Call it the “I was always a creep” defense.
Billy Bush is attempting to use the fact that he has a long history of making creepy, objectifying, and downright sexist remarks about women on camera and in the studio to portray his indefinite suspension by NBC as the network cynically and hypocritically scapegoating him for their own PR reasons.
Bush has reportedly been all but fired by NBC after hot-mic tapes emerged of him engaging in lewd talk with Donald Trump before an Access Hollywood segment was due to start filming.
In the video, Bush remarks of Arianne Zucker, the actress who is waiting to escort them into a soap-opera set, “Your girl’s hot as shit, in the purple.”
While making a comment like that would not in isolation be a fireable offense, it is the overall tone of Bush’s banter with Trump in the video that has turned stomachs, and turned the network against their one-time golden boy.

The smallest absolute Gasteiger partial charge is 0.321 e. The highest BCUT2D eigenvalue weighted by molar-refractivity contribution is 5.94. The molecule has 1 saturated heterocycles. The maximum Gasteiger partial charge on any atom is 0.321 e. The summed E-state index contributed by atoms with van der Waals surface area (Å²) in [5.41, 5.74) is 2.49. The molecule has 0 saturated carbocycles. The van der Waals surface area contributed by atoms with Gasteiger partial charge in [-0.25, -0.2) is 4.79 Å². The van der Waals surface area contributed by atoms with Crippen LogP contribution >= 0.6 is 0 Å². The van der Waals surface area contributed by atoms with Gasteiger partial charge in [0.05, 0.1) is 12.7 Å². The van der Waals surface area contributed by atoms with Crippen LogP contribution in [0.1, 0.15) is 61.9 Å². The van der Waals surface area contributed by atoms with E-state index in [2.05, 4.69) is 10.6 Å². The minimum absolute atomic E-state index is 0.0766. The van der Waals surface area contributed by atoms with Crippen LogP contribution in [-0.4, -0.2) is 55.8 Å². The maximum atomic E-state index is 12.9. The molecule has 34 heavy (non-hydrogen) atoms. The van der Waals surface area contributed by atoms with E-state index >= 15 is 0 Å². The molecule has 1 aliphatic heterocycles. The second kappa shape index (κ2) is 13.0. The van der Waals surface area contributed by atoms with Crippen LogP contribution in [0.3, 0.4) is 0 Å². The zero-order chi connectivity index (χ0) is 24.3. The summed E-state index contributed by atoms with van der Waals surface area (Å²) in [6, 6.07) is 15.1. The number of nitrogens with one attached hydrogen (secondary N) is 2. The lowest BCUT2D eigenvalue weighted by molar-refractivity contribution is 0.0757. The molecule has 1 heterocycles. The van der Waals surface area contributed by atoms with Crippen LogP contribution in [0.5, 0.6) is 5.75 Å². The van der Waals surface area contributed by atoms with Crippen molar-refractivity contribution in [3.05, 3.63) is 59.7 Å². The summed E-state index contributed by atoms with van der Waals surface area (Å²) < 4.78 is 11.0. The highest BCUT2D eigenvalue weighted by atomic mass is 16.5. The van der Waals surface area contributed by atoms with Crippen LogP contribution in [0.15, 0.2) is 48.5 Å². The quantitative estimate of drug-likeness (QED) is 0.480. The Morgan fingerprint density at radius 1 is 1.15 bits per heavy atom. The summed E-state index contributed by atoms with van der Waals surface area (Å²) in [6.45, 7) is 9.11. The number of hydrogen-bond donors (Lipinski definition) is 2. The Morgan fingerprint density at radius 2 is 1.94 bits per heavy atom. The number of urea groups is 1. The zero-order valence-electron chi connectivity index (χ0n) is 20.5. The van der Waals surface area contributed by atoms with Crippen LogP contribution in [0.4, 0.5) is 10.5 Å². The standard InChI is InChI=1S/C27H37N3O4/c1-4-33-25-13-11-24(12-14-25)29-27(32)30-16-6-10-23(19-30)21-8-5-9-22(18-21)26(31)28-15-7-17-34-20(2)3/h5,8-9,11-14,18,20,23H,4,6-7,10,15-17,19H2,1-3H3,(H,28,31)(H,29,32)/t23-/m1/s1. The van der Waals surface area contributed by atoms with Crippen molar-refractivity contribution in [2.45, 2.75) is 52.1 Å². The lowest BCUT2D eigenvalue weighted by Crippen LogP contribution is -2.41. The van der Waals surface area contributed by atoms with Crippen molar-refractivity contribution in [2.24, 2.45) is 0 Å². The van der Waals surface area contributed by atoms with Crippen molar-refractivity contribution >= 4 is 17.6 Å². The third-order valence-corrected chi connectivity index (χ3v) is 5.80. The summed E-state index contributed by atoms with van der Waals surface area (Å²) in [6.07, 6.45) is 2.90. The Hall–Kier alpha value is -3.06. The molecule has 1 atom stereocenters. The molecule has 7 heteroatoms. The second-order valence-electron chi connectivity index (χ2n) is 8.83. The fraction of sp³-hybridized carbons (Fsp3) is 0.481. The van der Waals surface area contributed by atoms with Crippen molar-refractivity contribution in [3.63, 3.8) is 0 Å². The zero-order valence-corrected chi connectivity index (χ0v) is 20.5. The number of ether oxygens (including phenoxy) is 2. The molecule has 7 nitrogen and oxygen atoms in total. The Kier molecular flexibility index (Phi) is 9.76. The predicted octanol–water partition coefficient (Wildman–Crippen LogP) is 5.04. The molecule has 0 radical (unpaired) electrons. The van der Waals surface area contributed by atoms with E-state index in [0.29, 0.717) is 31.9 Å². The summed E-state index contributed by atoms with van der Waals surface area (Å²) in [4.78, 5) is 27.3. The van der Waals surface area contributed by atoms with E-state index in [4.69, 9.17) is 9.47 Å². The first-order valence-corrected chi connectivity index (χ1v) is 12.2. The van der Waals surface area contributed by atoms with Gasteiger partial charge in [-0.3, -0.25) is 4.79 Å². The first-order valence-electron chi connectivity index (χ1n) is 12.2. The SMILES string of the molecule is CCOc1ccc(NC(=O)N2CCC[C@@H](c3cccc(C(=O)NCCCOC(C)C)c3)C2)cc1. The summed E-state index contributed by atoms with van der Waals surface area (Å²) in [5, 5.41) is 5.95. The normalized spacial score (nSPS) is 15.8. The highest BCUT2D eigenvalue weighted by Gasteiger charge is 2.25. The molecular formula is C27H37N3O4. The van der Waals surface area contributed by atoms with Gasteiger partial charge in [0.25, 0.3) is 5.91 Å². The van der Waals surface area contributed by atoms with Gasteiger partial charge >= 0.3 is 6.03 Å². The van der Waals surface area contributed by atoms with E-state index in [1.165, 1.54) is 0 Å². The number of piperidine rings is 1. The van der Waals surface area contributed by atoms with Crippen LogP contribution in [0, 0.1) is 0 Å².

For example, Bush responds, “Whatever you want,” when Trump declares, “When you’re a star, they let you do it… You can do anything.”
When Trump makes his now notorious, “Grab them by the pussy,” remark, Bush chuckles heartily and approvingly in the background.
And Bush supporters are making the argument to the gossip site that as “some of these remarks are apparently recorded” and “no one complained,” this means that there was implied tolerance of sexually charged banter in the studio.
TMZ says that some of the comments made include remarks such as, “Man, you look hot today,” “Look at her legs,” and “Man, she looks hot today!”
Bush once asked Jennifer Lopez, “How do you feel about your butt?” on camera.
It’s just one of numerous creepy remarks Bush has made to female celebrities over the years.
John Oliver recently aired a montage of such on-screen moments on Last Week Tonight.
Oliver played a series of the former Access Hollywood co-host’s off-color but on-camera exchanges with everyone from Justin Bieber to Nancy O’Dell.
If Bush can prove most—or indeed any—of these remarks were scripted, he may yet be able to make the argument that NBC encouraged and endorsed a culture of sexist objectification.